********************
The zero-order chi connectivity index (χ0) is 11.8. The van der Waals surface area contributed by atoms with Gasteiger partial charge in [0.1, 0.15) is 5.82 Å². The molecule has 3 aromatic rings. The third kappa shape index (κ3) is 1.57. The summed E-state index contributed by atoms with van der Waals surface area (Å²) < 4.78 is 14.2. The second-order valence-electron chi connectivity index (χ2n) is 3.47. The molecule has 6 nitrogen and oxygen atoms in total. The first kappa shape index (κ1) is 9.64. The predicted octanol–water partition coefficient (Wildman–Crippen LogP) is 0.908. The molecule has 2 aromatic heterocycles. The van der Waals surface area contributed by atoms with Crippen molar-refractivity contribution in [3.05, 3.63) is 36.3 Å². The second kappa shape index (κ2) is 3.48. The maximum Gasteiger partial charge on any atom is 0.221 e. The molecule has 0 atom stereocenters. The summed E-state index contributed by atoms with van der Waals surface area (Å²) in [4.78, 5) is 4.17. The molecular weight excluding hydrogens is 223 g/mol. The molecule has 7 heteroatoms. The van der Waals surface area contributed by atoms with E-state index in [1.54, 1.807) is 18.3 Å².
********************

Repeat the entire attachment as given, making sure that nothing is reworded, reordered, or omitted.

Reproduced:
The zero-order chi connectivity index (χ0) is 11.8. The van der Waals surface area contributed by atoms with Gasteiger partial charge in [0.1, 0.15) is 5.82 Å². The molecule has 3 aromatic rings. The third kappa shape index (κ3) is 1.57. The summed E-state index contributed by atoms with van der Waals surface area (Å²) < 4.78 is 14.2. The second-order valence-electron chi connectivity index (χ2n) is 3.47. The molecule has 6 nitrogen and oxygen atoms in total. The first kappa shape index (κ1) is 9.64. The predicted octanol–water partition coefficient (Wildman–Crippen LogP) is 0.908. The molecule has 2 aromatic heterocycles. The van der Waals surface area contributed by atoms with Crippen molar-refractivity contribution in [3.05, 3.63) is 36.3 Å². The second kappa shape index (κ2) is 3.48. The maximum Gasteiger partial charge on any atom is 0.221 e. The molecule has 0 atom stereocenters. The summed E-state index contributed by atoms with van der Waals surface area (Å²) in [4.78, 5) is 4.17. The molecular weight excluding hydrogens is 223 g/mol. The molecule has 7 heteroatoms. The van der Waals surface area contributed by atoms with E-state index in [1.54, 1.807) is 18.3 Å².